A single owner sale of works by Gertrude Abercrombie may bring her market the attention it has long deserved

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It seems that the art world has finally caught up with Gertrude Abercrombie. While her work has always been well regarded, until recently the market had failed to fully appreciate Abercrombie’s charming and delicate Surrealist works. That changed in February this year, when Chicago’s Hindman Auctions sold her small painting The Dinosaur (1964) for $387,500 (with fees) against an estimate of $30,000-$50,000, marking a worldwide artist record. With the recent surge of interest in Surrealism it is no wonder that Abercrombie’s work is being looked at more closely (even if one needs a magnifying glass to do so).

In September, Hindman will bring to the market Casting Spells: The Gertrude Abercrombie Collection of Laura and Gary Maurer. The single owner, single artist sale will see 21 of Abercrombie’s most significant works, including the mystical Self and Cat (Possims) (1953), one of the physically largest works by the artist, who is known for minute and richly detailed paintings that can sometimes be no larger than a postage stamp.

The recent interest in Abercrombie’s work largely stems from works in the very collection that is going up for auction. In 2018 the Maurer’s entire collection of pictures by Abercrombie was shown at the Elmhurst Museum of Art in Wilder Park, Illinois and then at Karma Gallery in New York City. Karma produced a large book on Abercrombie’s work and, according to Joseph Stanfield, Hindman’s vice president of Fine Art, “her market was sort of changed overnight. Works that were worth five or six thousand began selling for twenty, thirty or forty thousand. Almost overnight.”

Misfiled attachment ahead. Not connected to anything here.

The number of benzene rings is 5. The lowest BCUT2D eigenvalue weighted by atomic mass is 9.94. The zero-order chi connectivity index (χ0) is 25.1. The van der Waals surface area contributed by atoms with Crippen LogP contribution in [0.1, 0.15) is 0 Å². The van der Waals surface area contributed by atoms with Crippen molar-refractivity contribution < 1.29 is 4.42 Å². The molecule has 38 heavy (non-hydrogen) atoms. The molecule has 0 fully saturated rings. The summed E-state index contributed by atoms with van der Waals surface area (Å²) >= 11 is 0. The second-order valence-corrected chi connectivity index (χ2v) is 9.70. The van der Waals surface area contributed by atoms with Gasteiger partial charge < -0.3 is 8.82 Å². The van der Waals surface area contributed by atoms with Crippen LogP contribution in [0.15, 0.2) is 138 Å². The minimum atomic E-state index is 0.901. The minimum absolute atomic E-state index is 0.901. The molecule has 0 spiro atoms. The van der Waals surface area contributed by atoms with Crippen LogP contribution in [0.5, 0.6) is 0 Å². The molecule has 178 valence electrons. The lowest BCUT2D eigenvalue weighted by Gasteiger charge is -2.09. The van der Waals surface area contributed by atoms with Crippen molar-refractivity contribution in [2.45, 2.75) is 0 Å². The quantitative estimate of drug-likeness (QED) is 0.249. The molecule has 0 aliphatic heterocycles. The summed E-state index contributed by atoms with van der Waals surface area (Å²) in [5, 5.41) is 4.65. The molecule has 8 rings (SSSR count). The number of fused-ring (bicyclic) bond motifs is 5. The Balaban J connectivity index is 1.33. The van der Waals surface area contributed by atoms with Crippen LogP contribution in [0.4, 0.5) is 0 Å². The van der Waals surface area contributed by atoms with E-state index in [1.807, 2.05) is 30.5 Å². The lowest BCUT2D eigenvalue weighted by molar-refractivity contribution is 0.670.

The sale features works from throughout her career, from the late 1930s to the 1970s. And while almost all of Abercrombie’s work could be considered a self-portrait, albeit by means of her personal belongings or the otherworldly landscapes that inspired her, Self and Cat (Possims) (1953) stands out. The artist confidently stares at the viewer, perhaps with the knowledge that she is aware of something they are not. Behind her the moon glows high in a bright but starless night. Most appealing is the painting’s depth. Gradients of black betray the detail, and only upon a second glance does Possim, Abercrombie’s black cat, appear in the frame, red tongue only slightly visible and green eyes echoing the green orb on the table, which itself echoes moon in the paintings opposite corner.

At 34in by 24in, the painting is by no means overly large, but the size, unusual for Abercombie, makes plain where the artist may have looked for inspiration. “For Gertrude Abercrombie, it’s a big work and to me it’s so heavily influenced by Renaissance art,” Stanfield says. “It sort of has Leonardo’s Woman (Lady) with an Ermine look to it, and a very potentially a Netherlandish or early Flemish primitive look. If someone is interested in Renaissance art, I feel like this may captivate you more than some of her work.”

Casting Spells: The Gertrude Abercrombie Collection of Laura and Gary Maurer at Hindman Auctions on September 28

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